Yes, in a terminal. You use what ever text editor you have on the system. ( Not a word processor ). If the file 65-libsane.rules doesn't exist, create it and add the lines, and save it to the path /lib/udev/rules.d/ and restart the system ( boot it ).
Ok, how do I find the file "65-libsane.rules."?
Carla
 
Old 12-17-2012, 06:09 PM   #8
camorri
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Quote:
Ok, how do I find the file "65-libsane.rules
Open a konsole. It will open in your home directory. /home/username/.

Type 'cd /lib/udev/rules.d/' ( just what is between the quotes ) and press enter.

You will be in the correct directory. You can confirm that with the 'pwd' command ( present working directory).

Type 'ls 65-libsane.rules'. If the file exists, the system will list the file.
 
Old 12-18-2012, 01:00 PM   #9
cmcnutt
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Ok, it says "no such file or directory". How do I create it.
By the way, thank you for helping me with this. Now I will know how to edit when I have to install other items].
Carla


Quote:
Originally Posted by camorri View Post
Open a konsole. It will open in your home directory. /home/username/.

Type 'cd /lib/udev/rules.d/' ( just what is between the quotes ) and press enter.

You will be in the correct directory. You can confirm that with the 'pwd' command ( present working directory).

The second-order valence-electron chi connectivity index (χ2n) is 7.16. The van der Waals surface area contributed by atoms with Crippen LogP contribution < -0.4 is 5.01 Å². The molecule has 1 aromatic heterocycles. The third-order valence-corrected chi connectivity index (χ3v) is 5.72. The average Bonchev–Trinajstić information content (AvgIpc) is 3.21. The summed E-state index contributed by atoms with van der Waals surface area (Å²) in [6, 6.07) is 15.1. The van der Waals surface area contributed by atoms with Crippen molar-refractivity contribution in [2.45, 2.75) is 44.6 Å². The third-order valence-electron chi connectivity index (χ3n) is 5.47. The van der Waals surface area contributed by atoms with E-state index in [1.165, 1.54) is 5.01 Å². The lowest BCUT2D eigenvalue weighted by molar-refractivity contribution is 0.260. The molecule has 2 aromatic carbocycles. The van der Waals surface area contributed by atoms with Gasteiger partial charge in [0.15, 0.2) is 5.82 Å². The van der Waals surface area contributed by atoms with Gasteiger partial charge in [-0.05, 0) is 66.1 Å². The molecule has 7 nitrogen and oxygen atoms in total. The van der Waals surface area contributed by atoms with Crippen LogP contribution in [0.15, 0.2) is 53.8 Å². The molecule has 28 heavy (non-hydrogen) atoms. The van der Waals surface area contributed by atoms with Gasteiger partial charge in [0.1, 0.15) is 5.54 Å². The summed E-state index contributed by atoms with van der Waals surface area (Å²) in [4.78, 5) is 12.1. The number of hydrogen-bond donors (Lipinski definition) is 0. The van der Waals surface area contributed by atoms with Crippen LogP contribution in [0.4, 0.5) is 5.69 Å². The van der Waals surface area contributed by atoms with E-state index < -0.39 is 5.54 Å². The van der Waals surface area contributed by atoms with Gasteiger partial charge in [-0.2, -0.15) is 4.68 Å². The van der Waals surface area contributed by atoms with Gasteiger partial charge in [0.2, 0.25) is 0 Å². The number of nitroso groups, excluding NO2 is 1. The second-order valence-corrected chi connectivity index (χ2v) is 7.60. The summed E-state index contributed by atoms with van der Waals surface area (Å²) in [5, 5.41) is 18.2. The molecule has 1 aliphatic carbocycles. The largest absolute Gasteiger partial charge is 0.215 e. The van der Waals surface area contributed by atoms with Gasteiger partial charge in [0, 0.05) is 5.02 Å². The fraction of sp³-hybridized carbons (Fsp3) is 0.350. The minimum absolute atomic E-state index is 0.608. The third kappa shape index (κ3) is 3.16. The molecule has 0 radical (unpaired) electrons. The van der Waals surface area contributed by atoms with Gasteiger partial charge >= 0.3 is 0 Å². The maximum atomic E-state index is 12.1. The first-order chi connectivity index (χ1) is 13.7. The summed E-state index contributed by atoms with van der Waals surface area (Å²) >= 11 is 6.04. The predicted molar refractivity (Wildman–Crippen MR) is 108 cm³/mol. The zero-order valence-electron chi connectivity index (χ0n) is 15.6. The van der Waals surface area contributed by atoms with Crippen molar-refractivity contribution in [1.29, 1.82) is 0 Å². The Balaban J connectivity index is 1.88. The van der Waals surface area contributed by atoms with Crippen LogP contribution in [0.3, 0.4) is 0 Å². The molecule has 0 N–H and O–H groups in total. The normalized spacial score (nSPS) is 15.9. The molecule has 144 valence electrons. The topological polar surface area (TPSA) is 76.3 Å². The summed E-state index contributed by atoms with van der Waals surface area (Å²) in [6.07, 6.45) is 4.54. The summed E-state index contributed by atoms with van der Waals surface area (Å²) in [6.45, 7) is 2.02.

Type 'ls 65-libsane.rules'. If the file exists, the system will list the file.
 
Old 12-18-2012, 04:01 PM   #10
camorri
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How much of the directory structure do you have? Some distros install things to different locations.

To find out, do a 'cd /' press enter. That gets you to the root of the file system.
Then one step at a time. 'cd lib' press enter. That should work on any system.
Next, 'cd udev' note there is no forward slash used here.
Last, 'cd rules.d' press enter. Can you get here?

You can do an 'pwd' at any point, and the system will tell you where you are.

If the directory structure is there, do a 'ls -l' command, look for 65-libsane.rules file.
It may not be there. There should be several files starting with numbers, and ending with .rules extension. If that is what you see, start up the editor you want to use, type the lines as posted above ( or copy and paste them ) and save the file with the name of 65-libsane.rules. Restart the system, and try the scanner.

If you have problems, copy and paste the errors into this thread, it helps me help you faster.

BTW, you are most welcome.
 
Old 12-18-2012, 04:45 PM   #11
cmcnutt
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Ok, I dud all this and found the file '65-libsane.rules' after getting down to:
[carl@localhost rules.d]$
I did the 'ls -l' command and got a whole list of directories. The 65-libsane.rules' was in the list.
How to I get it to the command prompt so that I can cut and paste the needed 2 lines? I'm not using an editor, I'm just typing everything out that you tell me or copy and pasting from these forum postings. I don't know about saving the file.

Carla

Quote:
Originally Posted by camorri View Post
How much of the directory structure do you have? Some distros install things to different locations.

To find out, do a 'cd /' press enter. That gets you to the root of the file system.
Then one step at a time. 'cd lib' press enter. That should work on any system.
Next, 'cd udev' note there is no forward slash used here.
Last, 'cd rules.d' press enter. Can you get here?